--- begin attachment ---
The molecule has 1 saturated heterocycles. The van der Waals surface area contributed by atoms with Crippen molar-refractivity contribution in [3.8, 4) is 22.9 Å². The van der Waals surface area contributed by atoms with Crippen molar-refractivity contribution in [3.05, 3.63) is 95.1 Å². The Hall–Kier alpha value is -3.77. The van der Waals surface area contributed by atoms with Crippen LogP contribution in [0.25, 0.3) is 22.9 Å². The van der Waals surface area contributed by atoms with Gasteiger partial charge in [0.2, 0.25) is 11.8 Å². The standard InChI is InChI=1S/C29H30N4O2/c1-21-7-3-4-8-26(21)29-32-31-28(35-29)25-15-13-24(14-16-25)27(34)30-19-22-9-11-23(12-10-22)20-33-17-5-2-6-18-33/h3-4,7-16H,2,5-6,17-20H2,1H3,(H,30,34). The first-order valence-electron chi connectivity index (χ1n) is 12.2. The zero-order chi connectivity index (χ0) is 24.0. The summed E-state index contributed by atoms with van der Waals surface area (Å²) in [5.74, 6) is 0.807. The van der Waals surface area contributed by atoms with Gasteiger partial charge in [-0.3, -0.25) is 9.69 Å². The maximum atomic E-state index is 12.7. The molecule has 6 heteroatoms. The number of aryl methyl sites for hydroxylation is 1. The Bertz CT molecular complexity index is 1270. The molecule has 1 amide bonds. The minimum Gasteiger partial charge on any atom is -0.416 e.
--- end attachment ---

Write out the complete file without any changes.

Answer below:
The molecule has 1 saturated heterocycles. The van der Waals surface area contributed by atoms with Crippen molar-refractivity contribution in [3.8, 4) is 22.9 Å². The van der Waals surface area contributed by atoms with Crippen molar-refractivity contribution in [3.05, 3.63) is 95.1 Å². The Hall–Kier alpha value is -3.77. The van der Waals surface area contributed by atoms with Crippen LogP contribution in [0.25, 0.3) is 22.9 Å². The van der Waals surface area contributed by atoms with Gasteiger partial charge in [0.2, 0.25) is 11.8 Å². The standard InChI is InChI=1S/C29H30N4O2/c1-21-7-3-4-8-26(21)29-32-31-28(35-29)25-15-13-24(14-16-25)27(34)30-19-22-9-11-23(12-10-22)20-33-17-5-2-6-18-33/h3-4,7-16H,2,5-6,17-20H2,1H3,(H,30,34). The first-order valence-electron chi connectivity index (χ1n) is 12.2. The zero-order chi connectivity index (χ0) is 24.0. The summed E-state index contributed by atoms with van der Waals surface area (Å²) in [5.74, 6) is 0.807. The van der Waals surface area contributed by atoms with Gasteiger partial charge in [-0.3, -0.25) is 9.69 Å². The maximum atomic E-state index is 12.7. The molecule has 6 heteroatoms. The number of aryl methyl sites for hydroxylation is 1. The Bertz CT molecular complexity index is 1270. The molecule has 1 amide bonds. The minimum Gasteiger partial charge on any atom is -0.416 e.